Rorate Caeli

Notable absences in the new consistory

My greatest surprise in this morning's announcement, by His Holiness, of the new consistory long predicted for March 24 (see list here in the Bulletin) was the absence of the Archbishop of Paris, André Vingt-Trois (the emeritus, Cardinal Lustiger, will turn 80 next September). The French choice fell on the Archbishop of Bordeaux and president of the French Episcopal Conference, Jean-Pierre Ricard. The Pope decided, as it had been rumored in the Italian Press, for a small consistory -- and it is probable that there will be yearly small consistories during his pontificate.

By region of the world, these are the choices of voting cardinals:

Europe: Franc Rodé (C. Religious), Agostino Vallini (Apostolic Signatura), Jean-Pierre Ricard (Bordeaux), Antonio Cañizares Llovera (Toledo), Stanislaw Dziwisz (Krakow), Carlo Caffarra (Bologna).

North America: William Levada (C. Doctrine of the Faith), Sean O'Malley (Boston)

Latin America: Jorge Urosa Savino (Caracas)

Asia: Gaudencio Rosales (Manila), Nicolas Cheong-Jin-Suk (Seoul), Joseph Zen Ze-Kiun (Hong Kong, China)

Note 1: Cardinal Zen Ze-Kiun is the first prelate from the People's Republic of China (true, Hong Kong, but the People's Republic, nonetheless) to be made Cardinal since Cardinal Kung, in 1979. Note 2: Only one cardinal from Latin America.

8 comments:

  1. That's most interesting about the passing over of Andre Vingt-Trois: isn't this somewhat extraordinary?

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  2. Another notable absence is the Archbishop of Dublin, Diarmuid Martin. Martin was a high-flyer in the Vatican service until his appointment to Dublin three years ago. Yesterday's Irish Times predicted he would receive the red hat today. But Martin has been making some very ambiguous statements about priestly celibacy, civil unions, and homosexual seminarians. It looks as if word of this has reached Rome. Another pass-over to celebrate!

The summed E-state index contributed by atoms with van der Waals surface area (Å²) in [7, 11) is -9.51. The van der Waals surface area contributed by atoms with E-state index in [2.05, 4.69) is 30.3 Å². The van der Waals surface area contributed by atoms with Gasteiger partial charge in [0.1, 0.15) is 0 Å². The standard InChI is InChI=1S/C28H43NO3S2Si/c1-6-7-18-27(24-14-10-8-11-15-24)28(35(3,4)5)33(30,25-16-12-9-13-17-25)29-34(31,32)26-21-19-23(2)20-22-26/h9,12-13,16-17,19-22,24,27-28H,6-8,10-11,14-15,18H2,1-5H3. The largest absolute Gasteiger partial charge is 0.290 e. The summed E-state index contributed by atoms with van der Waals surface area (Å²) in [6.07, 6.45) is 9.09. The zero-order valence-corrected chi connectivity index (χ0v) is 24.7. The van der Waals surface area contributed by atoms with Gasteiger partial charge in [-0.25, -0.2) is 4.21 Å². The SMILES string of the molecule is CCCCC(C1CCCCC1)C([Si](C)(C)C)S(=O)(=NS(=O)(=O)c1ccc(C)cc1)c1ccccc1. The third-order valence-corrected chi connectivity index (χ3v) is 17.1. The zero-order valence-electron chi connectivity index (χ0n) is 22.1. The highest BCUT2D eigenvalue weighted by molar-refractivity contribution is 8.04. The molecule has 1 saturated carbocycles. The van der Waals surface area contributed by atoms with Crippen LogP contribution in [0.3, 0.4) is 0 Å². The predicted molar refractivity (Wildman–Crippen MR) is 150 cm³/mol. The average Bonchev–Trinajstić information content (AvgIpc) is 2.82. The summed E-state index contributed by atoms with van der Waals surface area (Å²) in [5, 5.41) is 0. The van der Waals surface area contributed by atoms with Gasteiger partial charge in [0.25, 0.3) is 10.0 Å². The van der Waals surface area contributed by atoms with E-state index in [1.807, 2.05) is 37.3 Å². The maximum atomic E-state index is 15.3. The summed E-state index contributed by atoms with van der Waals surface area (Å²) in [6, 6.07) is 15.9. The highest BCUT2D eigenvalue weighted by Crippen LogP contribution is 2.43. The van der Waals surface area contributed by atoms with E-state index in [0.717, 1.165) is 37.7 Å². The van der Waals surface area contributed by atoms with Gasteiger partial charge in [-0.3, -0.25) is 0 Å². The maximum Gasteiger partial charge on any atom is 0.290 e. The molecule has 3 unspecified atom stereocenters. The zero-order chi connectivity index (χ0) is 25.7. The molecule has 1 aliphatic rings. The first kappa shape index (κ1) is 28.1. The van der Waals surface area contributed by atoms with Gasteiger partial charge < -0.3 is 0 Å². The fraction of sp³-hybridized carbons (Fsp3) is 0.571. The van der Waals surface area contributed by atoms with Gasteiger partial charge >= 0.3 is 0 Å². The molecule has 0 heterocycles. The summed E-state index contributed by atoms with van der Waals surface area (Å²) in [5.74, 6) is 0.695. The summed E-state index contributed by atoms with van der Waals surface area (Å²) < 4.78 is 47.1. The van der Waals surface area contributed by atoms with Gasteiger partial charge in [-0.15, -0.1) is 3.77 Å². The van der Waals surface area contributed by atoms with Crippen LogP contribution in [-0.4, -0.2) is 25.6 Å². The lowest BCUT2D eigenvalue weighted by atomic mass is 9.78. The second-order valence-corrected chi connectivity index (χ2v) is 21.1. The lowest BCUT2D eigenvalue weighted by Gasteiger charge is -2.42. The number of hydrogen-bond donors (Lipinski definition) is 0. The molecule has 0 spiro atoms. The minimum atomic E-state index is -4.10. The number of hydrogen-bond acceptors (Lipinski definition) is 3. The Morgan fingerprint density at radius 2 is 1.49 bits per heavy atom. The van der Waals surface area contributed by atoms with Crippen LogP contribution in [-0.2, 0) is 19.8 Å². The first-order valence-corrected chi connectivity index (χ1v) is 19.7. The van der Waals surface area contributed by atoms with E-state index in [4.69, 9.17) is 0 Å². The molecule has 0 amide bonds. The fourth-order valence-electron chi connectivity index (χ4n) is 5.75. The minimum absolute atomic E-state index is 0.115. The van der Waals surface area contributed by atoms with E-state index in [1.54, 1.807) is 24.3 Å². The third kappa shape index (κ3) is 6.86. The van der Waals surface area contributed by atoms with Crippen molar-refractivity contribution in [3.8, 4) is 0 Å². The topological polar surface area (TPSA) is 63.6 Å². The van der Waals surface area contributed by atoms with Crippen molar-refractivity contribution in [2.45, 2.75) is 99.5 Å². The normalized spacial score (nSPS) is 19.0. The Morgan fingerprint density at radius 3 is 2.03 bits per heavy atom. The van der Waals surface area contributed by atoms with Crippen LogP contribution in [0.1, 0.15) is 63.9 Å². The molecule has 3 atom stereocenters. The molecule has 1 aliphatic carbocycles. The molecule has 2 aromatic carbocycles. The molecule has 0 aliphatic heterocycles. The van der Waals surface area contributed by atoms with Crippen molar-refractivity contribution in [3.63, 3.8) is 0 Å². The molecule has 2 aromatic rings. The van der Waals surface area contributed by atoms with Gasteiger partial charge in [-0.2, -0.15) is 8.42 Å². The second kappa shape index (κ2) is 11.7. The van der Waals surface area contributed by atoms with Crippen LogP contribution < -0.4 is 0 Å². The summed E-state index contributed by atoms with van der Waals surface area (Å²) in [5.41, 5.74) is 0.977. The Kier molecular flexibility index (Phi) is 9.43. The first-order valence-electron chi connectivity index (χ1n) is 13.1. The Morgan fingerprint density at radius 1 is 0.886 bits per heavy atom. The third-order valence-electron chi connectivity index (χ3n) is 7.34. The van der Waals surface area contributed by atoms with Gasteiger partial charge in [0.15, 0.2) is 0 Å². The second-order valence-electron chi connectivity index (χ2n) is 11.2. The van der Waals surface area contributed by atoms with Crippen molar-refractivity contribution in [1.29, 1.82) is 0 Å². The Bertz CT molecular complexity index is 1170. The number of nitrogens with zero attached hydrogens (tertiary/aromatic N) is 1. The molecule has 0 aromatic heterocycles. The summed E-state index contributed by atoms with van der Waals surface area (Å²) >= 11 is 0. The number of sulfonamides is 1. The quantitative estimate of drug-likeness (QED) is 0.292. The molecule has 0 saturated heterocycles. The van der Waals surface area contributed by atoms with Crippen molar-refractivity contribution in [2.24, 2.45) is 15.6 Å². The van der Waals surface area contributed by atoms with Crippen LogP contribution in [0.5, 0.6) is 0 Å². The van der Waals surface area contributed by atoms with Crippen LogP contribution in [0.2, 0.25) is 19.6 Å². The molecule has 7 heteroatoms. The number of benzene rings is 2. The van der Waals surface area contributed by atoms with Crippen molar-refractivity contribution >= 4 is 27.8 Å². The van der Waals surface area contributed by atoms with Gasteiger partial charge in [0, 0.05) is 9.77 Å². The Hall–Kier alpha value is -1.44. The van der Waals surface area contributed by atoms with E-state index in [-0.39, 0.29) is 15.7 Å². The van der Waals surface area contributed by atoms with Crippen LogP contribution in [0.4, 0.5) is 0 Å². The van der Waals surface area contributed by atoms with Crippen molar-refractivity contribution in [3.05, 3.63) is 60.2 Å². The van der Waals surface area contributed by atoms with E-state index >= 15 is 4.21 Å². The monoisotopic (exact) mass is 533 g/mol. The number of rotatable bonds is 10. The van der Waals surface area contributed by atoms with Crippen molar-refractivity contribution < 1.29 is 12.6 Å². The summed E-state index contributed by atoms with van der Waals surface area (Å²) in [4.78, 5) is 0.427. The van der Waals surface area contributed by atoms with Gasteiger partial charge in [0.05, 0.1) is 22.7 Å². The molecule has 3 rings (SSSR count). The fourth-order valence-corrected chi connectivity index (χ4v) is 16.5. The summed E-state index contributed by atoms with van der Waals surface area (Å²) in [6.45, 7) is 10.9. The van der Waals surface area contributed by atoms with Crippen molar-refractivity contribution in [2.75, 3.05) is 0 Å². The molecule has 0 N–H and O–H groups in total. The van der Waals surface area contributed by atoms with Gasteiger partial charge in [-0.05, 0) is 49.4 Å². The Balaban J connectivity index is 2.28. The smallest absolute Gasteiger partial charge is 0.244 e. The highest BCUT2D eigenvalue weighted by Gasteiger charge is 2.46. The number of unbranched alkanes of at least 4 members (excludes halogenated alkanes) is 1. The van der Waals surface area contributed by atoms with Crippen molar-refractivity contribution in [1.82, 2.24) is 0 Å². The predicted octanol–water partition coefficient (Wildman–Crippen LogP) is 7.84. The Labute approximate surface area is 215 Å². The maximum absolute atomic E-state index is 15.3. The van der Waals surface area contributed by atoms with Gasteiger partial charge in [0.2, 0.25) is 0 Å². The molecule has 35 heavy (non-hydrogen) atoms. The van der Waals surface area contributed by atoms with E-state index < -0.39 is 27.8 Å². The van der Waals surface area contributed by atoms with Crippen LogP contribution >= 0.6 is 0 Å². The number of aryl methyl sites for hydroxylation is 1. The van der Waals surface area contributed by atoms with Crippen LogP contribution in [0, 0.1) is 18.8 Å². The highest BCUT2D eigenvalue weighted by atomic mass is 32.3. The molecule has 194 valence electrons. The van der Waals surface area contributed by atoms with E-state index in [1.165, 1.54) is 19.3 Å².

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  3. Well, Le Salon Beige (listed in the blogroll) mentions that, since the Pope wished to name few cardinals and since there is already a high number of French Cardinals, he decided to pick only one. And... he decided to pick Ricard instead of Vingt-Trois... It's... curious and surprising...

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  4. Well and now that I look at the numbers, I hadn't realized that Vingt-Trois has been Archbishop of Paris for a little less than a year. So I guess it's not that surprising.

    This small consistories at a time idea is interesting. I suppose that would be one way to keep better control of the ideological and regional (and so on) constitution of the College.

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  5. I can't help express my tremendous disappointment over the elevation of a bishop, Joseph Zen Ze-kiun, who makes a mockery of the Catholic resistance in China, including the tens of thousand of saintly Bishops, priests and religious who have suffered and died in prison rather than renounce their allegiance to Rome.

    "As recently as this past October, Bishop Joseph Zen Ze-kiun of Hong Kong ... told the synod of bishops at the Vatican that 'the Church in China, which appears to be divided in two —an official one recognized by the government, and an underground one which refuses to be independent from Rome — is actually a single Church, as everyone wants to stay united with Pope.'"

    http://www.cardinalkungfoundation.org/articles/newsletter/christmas_greetings2005.htm

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  6. Mgr Zen's predecessor in Hong Kong, the (mainland)Chinese born John Baptist, Cardinal Wu Cheng-Chung 胡振中樞機 received the sacred purple at the consistory of 28 June 1988.

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  7. Very true, but then Hong Kong was still Her Britannic Majesty's own colony.

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  8. I'm interested in knowing how old Archbishop Twenty-Three (the best ecclesiastical name since Cardinal Sin, RIP) is working out. Anybody know anything about him? Even how he was in Tours before he went to Paris. And how is the NEW archbishop of Tours, named by Ratzinger?

    We in the English speaking world need more of a window into things like the Church in France, in India (LOTS of Ratzinger appointments and LOTS of new dioceses created...what's up there?), in Brazil. Those of us with contacts in such places should start networking...

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